I’ll leave that last puzzle for each of you to answer for yourselves. The journey and the destination both are too satisfying to be lightly spoiled.

Other reviews

Only one on the blogosphere that I’ve found, by David Auerbach here. The Auerbach review gives away a bit more than I have, but not remotely fatally. I’ll also caution against the review in The Independent, which while positive I think rather misses the point of the book.

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Filed under Austro-Hungarian fiction, German, Perutz, Leo, Pushkin Press, Pushkin Vertigo

He stood in front of the Tegel Prison gate and was free.

Berlin Alexanderplatz, by Alfred Döblin

I read this book badly; much worse than it deserved. When I read it in solid chunks of fifty or a hundred pages it fizzled and raced along, forcing me to work to keep up. When, as I mostly did, I read it in ten or twenty page slices it lost me instead in a sea of disconnected images.

That’s the risk you take with Modernism. It does rather make demands of you.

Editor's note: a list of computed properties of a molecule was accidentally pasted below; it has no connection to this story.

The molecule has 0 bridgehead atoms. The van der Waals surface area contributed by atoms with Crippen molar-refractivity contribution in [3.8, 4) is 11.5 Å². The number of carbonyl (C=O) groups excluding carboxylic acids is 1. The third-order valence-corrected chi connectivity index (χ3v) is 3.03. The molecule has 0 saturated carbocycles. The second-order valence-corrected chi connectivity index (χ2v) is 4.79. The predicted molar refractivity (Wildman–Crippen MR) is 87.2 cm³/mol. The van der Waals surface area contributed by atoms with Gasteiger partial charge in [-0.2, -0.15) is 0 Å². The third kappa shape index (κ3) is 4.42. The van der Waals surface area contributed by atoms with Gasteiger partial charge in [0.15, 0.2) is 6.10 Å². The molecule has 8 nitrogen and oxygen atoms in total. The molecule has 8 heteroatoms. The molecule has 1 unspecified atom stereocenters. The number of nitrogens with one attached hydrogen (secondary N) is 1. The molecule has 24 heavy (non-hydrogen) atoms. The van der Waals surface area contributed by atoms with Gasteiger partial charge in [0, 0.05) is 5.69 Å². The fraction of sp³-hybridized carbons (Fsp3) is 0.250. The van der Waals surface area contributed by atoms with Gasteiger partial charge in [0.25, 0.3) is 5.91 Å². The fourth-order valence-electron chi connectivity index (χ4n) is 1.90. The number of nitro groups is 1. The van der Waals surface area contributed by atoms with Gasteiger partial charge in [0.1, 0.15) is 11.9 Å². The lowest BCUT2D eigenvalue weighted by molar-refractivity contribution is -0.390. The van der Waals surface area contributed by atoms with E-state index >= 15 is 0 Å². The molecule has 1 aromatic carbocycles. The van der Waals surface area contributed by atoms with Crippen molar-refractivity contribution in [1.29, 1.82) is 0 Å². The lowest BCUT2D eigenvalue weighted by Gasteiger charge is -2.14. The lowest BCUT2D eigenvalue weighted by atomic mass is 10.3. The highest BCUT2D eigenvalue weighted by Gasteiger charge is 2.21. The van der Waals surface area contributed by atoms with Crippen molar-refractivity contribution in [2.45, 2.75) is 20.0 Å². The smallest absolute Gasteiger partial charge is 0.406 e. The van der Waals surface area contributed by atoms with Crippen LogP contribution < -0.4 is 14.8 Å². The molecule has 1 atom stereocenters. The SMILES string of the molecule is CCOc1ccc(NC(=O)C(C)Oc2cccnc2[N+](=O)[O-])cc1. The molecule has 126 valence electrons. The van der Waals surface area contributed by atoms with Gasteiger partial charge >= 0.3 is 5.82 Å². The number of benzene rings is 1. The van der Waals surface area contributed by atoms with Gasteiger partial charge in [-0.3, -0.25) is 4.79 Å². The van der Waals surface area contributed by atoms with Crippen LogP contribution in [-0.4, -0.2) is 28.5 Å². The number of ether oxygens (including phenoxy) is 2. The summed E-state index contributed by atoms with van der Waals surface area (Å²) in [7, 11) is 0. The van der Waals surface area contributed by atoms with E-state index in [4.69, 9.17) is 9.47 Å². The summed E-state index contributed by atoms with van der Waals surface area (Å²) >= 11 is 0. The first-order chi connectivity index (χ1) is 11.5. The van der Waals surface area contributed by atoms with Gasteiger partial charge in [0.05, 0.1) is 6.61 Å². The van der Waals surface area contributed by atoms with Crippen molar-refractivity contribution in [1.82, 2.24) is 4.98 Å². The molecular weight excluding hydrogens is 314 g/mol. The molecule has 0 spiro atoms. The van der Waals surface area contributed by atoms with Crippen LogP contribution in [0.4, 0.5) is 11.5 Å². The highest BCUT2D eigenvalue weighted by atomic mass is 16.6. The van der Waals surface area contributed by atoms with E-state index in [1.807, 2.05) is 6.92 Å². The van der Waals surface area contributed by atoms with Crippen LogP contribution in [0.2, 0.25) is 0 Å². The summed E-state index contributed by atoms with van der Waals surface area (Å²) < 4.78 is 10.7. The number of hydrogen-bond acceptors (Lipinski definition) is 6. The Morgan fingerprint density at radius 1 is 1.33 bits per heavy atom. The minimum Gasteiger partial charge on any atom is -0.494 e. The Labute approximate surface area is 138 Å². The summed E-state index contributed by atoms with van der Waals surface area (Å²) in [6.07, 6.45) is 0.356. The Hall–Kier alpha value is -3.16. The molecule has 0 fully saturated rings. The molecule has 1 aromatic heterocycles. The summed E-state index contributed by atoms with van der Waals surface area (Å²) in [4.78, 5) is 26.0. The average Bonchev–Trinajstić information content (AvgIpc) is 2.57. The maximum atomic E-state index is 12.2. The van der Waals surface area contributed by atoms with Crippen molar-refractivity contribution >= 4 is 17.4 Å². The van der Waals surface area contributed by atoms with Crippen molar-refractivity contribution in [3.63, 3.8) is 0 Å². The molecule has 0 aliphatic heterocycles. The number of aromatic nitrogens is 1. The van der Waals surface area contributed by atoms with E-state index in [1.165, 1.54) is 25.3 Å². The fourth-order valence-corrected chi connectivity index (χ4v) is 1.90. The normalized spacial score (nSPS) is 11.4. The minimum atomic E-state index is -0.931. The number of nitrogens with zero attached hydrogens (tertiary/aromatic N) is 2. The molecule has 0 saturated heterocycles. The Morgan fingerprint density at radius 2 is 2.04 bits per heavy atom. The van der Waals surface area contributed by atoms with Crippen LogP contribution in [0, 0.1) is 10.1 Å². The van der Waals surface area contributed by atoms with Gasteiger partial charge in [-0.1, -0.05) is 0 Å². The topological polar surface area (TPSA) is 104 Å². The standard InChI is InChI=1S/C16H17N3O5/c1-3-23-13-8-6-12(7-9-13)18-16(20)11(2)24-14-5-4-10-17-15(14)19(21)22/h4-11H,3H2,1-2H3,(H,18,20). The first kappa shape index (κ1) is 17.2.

Berlin Alexanderplatz

Published in 1929, Berlin Alexanderplatz is the story of Franz Biberkopf, a newly released ex-convict determined to go straight. He’ll suffer three tremendous blows, is laid low, but ultimately comes to a kind of redemption, or at least a sense of meaning and self-awareness. Are these spoilers? If so blame Döblin, because the book opens with a foreword which forms part of the novel and in which Döblin sets all this forth. Like Nabokov’s much later novel in Laughter in the Dark, we know where we’re going, what’s interesting is how we get there.

That foreword is the first clue that we may not be in for a straightforward narrative here. Then again, the back of the book with its comparisons to Joyce and Dos Passos (and Dos Passos for me is easily the more relevant of those comparisons) gave that away anyway.